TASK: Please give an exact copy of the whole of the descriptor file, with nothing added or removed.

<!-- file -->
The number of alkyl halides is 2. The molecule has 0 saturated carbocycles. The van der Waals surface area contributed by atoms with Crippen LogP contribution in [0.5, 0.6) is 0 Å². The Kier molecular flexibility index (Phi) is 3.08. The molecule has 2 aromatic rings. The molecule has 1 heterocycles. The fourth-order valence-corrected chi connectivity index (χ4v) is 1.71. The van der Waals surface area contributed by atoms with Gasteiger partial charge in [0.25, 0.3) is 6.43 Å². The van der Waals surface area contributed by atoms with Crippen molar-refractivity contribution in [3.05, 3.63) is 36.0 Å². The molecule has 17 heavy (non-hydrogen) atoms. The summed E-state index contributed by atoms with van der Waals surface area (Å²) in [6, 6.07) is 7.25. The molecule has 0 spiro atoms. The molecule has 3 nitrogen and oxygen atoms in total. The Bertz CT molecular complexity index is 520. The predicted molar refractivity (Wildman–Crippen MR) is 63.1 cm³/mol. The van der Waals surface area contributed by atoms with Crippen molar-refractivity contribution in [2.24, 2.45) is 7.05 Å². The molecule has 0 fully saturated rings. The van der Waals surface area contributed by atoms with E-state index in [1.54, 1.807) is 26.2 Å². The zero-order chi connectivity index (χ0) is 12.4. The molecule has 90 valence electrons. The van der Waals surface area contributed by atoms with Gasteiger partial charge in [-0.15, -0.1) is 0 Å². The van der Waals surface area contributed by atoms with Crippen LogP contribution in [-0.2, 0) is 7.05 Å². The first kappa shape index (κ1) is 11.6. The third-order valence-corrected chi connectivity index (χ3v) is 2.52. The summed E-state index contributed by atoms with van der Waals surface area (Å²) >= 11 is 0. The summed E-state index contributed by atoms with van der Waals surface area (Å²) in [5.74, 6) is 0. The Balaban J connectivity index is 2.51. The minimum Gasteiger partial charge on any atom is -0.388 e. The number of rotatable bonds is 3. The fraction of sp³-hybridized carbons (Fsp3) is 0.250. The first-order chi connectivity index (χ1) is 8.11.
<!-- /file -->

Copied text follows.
The number of alkyl halides is 2. The molecule has 0 saturated carbocycles. The van der Waals surface area contributed by atoms with Crippen LogP contribution in [0.5, 0.6) is 0 Å². The Kier molecular flexibility index (Phi) is 3.08. The molecule has 2 aromatic rings. The molecule has 1 heterocycles. The fourth-order valence-corrected chi connectivity index (χ4v) is 1.71. The van der Waals surface area contributed by atoms with Gasteiger partial charge in [0.25, 0.3) is 6.43 Å². The van der Waals surface area contributed by atoms with Crippen molar-refractivity contribution in [3.05, 3.63) is 36.0 Å². The molecule has 17 heavy (non-hydrogen) atoms. The summed E-state index contributed by atoms with van der Waals surface area (Å²) in [6, 6.07) is 7.25. The molecule has 0 spiro atoms. The molecule has 3 nitrogen and oxygen atoms in total. The Bertz CT molecular complexity index is 520. The predicted molar refractivity (Wildman–Crippen MR) is 63.1 cm³/mol. The van der Waals surface area contributed by atoms with Crippen molar-refractivity contribution in [2.24, 2.45) is 7.05 Å². The molecule has 0 fully saturated rings. The van der Waals surface area contributed by atoms with E-state index in [1.54, 1.807) is 26.2 Å². The zero-order chi connectivity index (χ0) is 12.4. The molecule has 90 valence electrons. The van der Waals surface area contributed by atoms with Gasteiger partial charge in [-0.15, -0.1) is 0 Å². The van der Waals surface area contributed by atoms with Crippen LogP contribution in [-0.2, 0) is 7.05 Å². The first kappa shape index (κ1) is 11.6. The third-order valence-corrected chi connectivity index (χ3v) is 2.52. The summed E-state index contributed by atoms with van der Waals surface area (Å²) >= 11 is 0. The summed E-state index contributed by atoms with van der Waals surface area (Å²) in [5.74, 6) is 0. The Balaban J connectivity index is 2.51. The minimum Gasteiger partial charge on any atom is -0.388 e. The number of rotatable bonds is 3. The fraction of sp³-hybridized carbons (Fsp3) is 0.250. The first-order chi connectivity index (χ1) is 8.11.